iGens “speak the language of the self as their native tongue. The individual has always come first, and feeling good about yourself has always been a primary virtue” (2). But it is also a time of “soaring expectations and crushing realities.”
Read the full review:

Generation Me: Why Today’s Young Americans
Are More Confident, Assertive, Entitled
–and More Miserable Than Ever Before
Jean Twenge.
Paperback: Free Press, 2007.
Buy now: [ Doulos Christou Books $12 ] [ Amazon ]

The ORION review of Stephen Trimble’s

WHAT DRIVES individuals and corporations to erect mega-malls and luxury resorts in place of open meadows and sleepy communities? It is quite literally the million-dollar question. Money, however, is usually only part of the answer. As Stephen Trimble writes in Bargaining for Eden, “Caught between dreams, we are all greedy, and we are all generous. How then do we create a structure for our communities that expresses our altruism more than our self-interest?”

Eden focuses on Earl Holding, one of the nation’s largest landowners and a reclusive Salt Lake City mogul in charge of Sinclair Oil, Sun Valley ski resort, and the Little America hotel chain. A secretary once inquired if Holding was pleased about the acquisition of a parcel next to one of his ranches, to which he reportedly replied, “I won’t be satisfied until I own all the land next to mine.”

Read the review:


Stephen Trimble.

Hardcover: U. of California Press, 2008.
Buy now: [ Doulos Christou Books $24 ] [ Amazon ]

Tony Jones Overviews Charles Taylor’s A SECULAR AGE.

Taylor begins A Secular Age by acknowledging that secularity is difficult to define, hard to pin down.  It seem, he writes, that there are two leading candidates for describing secularism:


Secularity 1: Our relation to a transcendent God has been displaced at the center of social life and replaced by secularized public spaces and institutions.


Secularity 2: Faith in God has declined, as have the beliefs and practicies inherent thereto, in large part as a result of theories that originated with the Enlightenment.


Both of these, as I wrote above, Taylor sees as mistaken, for they tend to track a “decline” of religion.  But religion is not in decline.  Instead, Taylor argues, it is morphing.  What has ended is the age of “naive” faith in a transcendent God.  For the first time in human history, exclusive humanism is now a viable option, at least in the West.  And humanism sprang from Providential Deism, which itself grew out of orthodox Christianity.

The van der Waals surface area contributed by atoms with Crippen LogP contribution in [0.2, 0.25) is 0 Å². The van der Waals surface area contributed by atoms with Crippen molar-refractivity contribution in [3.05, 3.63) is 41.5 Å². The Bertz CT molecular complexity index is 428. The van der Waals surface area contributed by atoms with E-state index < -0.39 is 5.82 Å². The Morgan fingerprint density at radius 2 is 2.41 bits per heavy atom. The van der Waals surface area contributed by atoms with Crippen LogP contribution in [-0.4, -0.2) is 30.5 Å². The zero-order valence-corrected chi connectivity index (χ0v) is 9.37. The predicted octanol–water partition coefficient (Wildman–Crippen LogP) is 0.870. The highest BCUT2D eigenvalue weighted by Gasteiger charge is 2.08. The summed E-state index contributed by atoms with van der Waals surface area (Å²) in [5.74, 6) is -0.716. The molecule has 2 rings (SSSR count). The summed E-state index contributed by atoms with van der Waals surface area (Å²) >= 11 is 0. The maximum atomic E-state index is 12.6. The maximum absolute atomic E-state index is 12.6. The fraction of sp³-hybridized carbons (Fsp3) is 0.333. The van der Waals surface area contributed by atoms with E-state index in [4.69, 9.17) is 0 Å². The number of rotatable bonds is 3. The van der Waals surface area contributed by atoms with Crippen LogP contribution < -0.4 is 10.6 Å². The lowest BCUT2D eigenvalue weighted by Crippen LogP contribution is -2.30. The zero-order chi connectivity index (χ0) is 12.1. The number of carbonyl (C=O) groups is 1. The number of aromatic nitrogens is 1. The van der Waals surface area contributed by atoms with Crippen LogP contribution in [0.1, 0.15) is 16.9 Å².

It is the advent of exclusive humanism, however, that was the real watershed.  All belief systems are concerned with human flourishing, and most depend on a transcendent God to determine what it is to “flourish” (Buddhism being a notable exception).  “A secular age,” Taylor writes, “is one in which the eclipse of all goals beyond human flourishing becomes conceivable; or better, it falls within the range of an imaginable life for masses of people. This is the critical link between secularity and a self-sufficing humanism.” (19-20)


Thus, Secularity 3: New conditions of belief, consisting of a new shape to the experience which prompts and is defined by belief, in a new context in which all search and questioning about the moral and spiritual must now proceed. “The main feature of this new context is that it puts and end to the naive acknowledgement of the transcendent, or of goals or claims which go beyond human flourishing…Naivete is now unavailable to anyone, believer or unbeliever alike.” (21)

Read the full piece:

Charles Taylor.

Hardcover: Belknap Press, 2007.
Buy now:  [ Amazon ]